* A maximum of eight stock positions could be held at a given time, with an 12.50% allocation of available account equity granted to each new position.
* No more than one new stock position could be added on any given day.
* Commissions were set at $0.012 per share traded, with a minimum commission cost of $1.00 per trade.

Now let's take a look at the variability of the CCI 12/10 system returns obtained during the 10,000-pass Monte Carlo run of this nine-month forward test (Figure 2):


FIGURE 2: BELL CURVE. Another bell curve, another system with a very good chance of realizing 100% probability of profit in the real world of trading. For a long-only system, the CCI 12/10 strategy is fairly stable and predictable in a variety of market conditions.
Graphic provided by: Compuvision's TradeSim Enterprise.
 
Just as in the previous article dealing with the reversed MACD trading system, we'll take a good look at the histogram of the absolute percentage returns of the system since October 30, 2009. Each histogram bar represents a portion of the 10,000 Monte Carlo passes; the height of the bar indicates the number of passes that fall within a certain performance range. The width of the bar covers a 0.45% performance range; taken as a whole, the histogram paints a favorable picture of the performance variability that can likely be obtained when trading this system in the real world. Note how low the number of occurrences are at both extremes of the histogram (the tails); on the left side of the chart we see that even the poorest performing runs still offered returns of better than 1.5% since the start of the test. On the far right side of the chart, a few runs even provided returns exceeding 19% during the past 8.75 months. Using a one standard deviation calculation, we can say that 68% of the time, this system returned between $3,886 to $6,428 in profits during this particular time in history (again, based on a $50,000 starting equity, using all of the position sizing and commission settings previously discussed).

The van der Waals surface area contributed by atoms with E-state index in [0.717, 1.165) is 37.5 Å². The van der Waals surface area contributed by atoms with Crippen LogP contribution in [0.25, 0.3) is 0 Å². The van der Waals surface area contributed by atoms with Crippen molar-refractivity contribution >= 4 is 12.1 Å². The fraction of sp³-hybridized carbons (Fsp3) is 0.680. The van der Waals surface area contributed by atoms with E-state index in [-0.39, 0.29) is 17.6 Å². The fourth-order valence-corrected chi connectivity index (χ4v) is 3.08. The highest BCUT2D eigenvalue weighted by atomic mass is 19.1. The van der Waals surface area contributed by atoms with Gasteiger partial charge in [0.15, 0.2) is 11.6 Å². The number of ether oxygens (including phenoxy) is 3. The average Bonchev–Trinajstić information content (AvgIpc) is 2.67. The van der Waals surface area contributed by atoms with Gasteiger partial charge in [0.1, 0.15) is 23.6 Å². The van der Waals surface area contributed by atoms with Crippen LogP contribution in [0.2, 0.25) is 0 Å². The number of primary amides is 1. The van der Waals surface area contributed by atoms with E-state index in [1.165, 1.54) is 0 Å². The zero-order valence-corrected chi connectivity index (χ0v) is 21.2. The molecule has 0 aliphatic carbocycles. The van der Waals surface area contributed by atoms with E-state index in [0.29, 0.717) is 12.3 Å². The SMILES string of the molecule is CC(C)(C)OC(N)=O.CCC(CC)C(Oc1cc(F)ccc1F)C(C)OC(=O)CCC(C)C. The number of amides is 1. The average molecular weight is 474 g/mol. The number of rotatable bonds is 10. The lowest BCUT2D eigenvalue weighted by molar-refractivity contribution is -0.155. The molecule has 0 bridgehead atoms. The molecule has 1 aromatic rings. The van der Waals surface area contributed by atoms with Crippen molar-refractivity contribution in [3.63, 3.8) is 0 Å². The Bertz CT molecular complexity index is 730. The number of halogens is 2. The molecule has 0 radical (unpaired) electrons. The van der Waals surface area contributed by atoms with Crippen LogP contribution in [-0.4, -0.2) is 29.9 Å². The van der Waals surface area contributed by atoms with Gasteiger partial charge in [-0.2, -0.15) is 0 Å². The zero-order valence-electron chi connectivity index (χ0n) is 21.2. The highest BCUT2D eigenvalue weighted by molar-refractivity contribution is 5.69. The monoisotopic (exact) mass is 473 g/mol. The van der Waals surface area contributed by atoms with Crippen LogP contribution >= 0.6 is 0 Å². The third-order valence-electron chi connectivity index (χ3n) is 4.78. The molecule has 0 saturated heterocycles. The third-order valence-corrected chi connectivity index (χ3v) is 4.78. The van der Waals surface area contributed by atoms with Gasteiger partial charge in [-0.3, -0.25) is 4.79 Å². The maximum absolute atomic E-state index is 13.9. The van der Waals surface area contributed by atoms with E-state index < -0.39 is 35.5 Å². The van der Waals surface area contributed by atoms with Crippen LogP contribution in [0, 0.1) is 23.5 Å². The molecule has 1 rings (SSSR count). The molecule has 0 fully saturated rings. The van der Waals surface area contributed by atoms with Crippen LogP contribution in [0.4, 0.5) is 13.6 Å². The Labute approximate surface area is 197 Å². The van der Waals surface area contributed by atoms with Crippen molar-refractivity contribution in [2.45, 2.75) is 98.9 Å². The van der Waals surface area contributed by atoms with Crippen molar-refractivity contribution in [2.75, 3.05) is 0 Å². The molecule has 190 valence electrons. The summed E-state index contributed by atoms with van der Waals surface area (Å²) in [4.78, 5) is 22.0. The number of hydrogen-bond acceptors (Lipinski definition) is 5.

Traders wishing to improve this system might wish to alter the stop-loss setting to see if a tighter or looser stop changes the system's equity curve by any significant measure. In addition, the basic entry/exit triggers remain unoptimized (see the October 27, 2009, article for the specific CCI indicator settings). I tested a variety of CCI lengths, and the ones used in the original article continue to perform well. You may be able to fiddle with them and obtain better results, but don't go too crazy on the optimization or you'll end up with a curve-fitted monstrosity that might fall apart the minute you trade it with real money. If you doubt this advice, go ahead and see what happens if you make the mistake of fine-tuning a system down to the nth degree and then try to trade it with big money. It won't be pretty. (Did you know the easiest way to become a multimillionaire? Simple: Just take a billion dollars, trade it without a proven system and wait a day!)


The CCI 12/10 trading system is simple, easily implemented in most trading/charting platforms, and tends to give above average returns during bullish phases in the broad markets.

What more could you ask for? Take it out for a spin and try it out in your favorite simulator to see if it's a good fit for your unique trading temperament.




Donald W. Pendergast, Jr.

Donald W. Pendergast is a financial markets consultant who offers specialized services to stock brokers and high net worth individuals who seek a better bottom line for their portfolios.

Title: Writer, market consultant
Company: Linear Trading Systems LLC
Jacksonville, FL 32217
Phone # for sales: 904-239-9564
E-mail address: lineartradingsys@gmail.com